Dissolve delineations between “high” & “low” art to best represent inspiration drawn from all around you. Redefine what “art” means to you.
Understand your most significant influences will likely come from a genre outside the one you work in.
Trust your intuition.
After the gathering, review the file. Note how pieces interact with one another. Then, journal answers to one (or more) of the following questions:
DEFINE YOUR INFLUENCES
Most writers intuitively recognize art with impact. Yet we often need to more clearly connect with this signal that resonates within, telling us an influence may birth art of its own. We must better investigate the connection between who we are + what strikes us in order to take the next steps of engagement and creation.
Painter Maria Woodie insists that to learn from the work of an Artist Ancestor, you must apply the analytical part of your brain to pinpoint what it is that makes his / her / their work specifically appealing.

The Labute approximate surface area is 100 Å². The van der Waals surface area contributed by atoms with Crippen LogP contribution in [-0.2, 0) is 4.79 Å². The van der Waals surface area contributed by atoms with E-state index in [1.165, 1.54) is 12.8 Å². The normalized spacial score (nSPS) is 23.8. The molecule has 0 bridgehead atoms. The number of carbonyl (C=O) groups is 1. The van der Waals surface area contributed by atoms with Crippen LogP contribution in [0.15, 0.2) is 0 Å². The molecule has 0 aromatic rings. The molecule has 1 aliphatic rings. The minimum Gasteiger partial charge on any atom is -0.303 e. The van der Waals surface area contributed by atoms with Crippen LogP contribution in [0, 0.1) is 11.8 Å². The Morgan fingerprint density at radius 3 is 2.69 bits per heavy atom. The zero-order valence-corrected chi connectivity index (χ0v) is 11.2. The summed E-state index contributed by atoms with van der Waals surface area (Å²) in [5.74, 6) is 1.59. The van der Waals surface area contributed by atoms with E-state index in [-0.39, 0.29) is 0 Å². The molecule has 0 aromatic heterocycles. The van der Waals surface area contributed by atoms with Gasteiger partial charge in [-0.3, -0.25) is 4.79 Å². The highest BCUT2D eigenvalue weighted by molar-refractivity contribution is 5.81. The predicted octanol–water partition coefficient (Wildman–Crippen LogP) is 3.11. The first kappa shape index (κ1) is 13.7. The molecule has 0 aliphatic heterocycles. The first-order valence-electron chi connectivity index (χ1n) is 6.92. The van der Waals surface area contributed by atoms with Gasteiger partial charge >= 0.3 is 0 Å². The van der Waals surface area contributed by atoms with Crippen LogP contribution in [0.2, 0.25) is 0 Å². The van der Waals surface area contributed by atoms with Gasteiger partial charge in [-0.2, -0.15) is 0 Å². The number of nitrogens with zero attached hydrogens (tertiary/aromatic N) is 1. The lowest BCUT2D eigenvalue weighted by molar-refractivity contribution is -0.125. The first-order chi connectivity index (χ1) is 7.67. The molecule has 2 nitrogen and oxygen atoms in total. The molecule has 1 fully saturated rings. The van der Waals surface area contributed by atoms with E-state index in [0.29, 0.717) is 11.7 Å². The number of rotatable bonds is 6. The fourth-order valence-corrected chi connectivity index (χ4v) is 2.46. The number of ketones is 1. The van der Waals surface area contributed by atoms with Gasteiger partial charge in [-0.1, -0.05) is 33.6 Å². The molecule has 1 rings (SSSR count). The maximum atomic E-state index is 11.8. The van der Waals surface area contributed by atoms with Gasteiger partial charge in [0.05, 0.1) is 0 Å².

Therefore, it’s time for a bit of categorization.
Examine three creators (in any medium) who have shaped your style. How would you categorize their work?
If you are struggling to define your own creative vision, take a look at the lives of two or three artists you admire. Pick up a biography or read an interview with each. Pull out key quotes describing the artist that echo your aspirations. Reinterpret these lines to describe your own work.
Experiment with filling in one (or more) of the following phrases to develop your own “sentence of purpose:”
“I feel close to him because __________________________________.”